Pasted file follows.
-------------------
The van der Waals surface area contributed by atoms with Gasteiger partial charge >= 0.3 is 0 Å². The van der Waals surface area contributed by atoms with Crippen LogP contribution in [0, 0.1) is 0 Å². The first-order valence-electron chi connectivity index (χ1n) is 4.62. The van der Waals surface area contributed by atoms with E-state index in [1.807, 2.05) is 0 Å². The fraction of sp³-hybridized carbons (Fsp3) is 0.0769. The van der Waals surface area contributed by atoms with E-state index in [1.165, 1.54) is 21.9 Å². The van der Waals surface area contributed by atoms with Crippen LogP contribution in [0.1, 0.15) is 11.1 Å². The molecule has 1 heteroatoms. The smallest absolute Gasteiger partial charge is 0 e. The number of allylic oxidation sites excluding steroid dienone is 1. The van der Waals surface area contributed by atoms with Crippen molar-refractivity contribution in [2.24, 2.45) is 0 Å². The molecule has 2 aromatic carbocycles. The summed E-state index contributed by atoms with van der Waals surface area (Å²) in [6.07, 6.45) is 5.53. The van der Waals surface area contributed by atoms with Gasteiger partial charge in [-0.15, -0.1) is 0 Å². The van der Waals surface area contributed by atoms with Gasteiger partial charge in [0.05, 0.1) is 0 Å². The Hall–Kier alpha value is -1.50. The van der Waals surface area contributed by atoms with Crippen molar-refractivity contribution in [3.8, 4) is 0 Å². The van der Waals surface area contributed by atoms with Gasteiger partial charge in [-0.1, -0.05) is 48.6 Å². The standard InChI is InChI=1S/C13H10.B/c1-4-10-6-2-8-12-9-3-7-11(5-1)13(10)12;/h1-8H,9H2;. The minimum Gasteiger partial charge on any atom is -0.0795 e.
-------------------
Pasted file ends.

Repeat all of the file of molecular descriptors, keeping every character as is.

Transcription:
The van der Waals surface area contributed by atoms with Gasteiger partial charge >= 0.3 is 0 Å². The van der Waals surface area contributed by atoms with Crippen LogP contribution in [0, 0.1) is 0 Å². The first-order valence-electron chi connectivity index (χ1n) is 4.62. The van der Waals surface area contributed by atoms with E-state index in [1.807, 2.05) is 0 Å². The fraction of sp³-hybridized carbons (Fsp3) is 0.0769. The van der Waals surface area contributed by atoms with E-state index in [1.165, 1.54) is 21.9 Å². The van der Waals surface area contributed by atoms with Crippen LogP contribution in [0.1, 0.15) is 11.1 Å². The molecule has 1 heteroatoms. The smallest absolute Gasteiger partial charge is 0 e. The number of allylic oxidation sites excluding steroid dienone is 1. The van der Waals surface area contributed by atoms with Crippen molar-refractivity contribution in [2.24, 2.45) is 0 Å². The molecule has 2 aromatic carbocycles. The summed E-state index contributed by atoms with van der Waals surface area (Å²) in [6.07, 6.45) is 5.53. The van der Waals surface area contributed by atoms with Gasteiger partial charge in [-0.15, -0.1) is 0 Å². The van der Waals surface area contributed by atoms with Gasteiger partial charge in [0.05, 0.1) is 0 Å². The Hall–Kier alpha value is -1.50. The van der Waals surface area contributed by atoms with Crippen molar-refractivity contribution in [3.8, 4) is 0 Å². The van der Waals surface area contributed by atoms with Gasteiger partial charge in [-0.1, -0.05) is 48.6 Å². The standard InChI is InChI=1S/C13H10.B/c1-4-10-6-2-8-12-9-3-7-11(5-1)13(10)12;/h1-8H,9H2;. The minimum Gasteiger partial charge on any atom is -0.0795 e.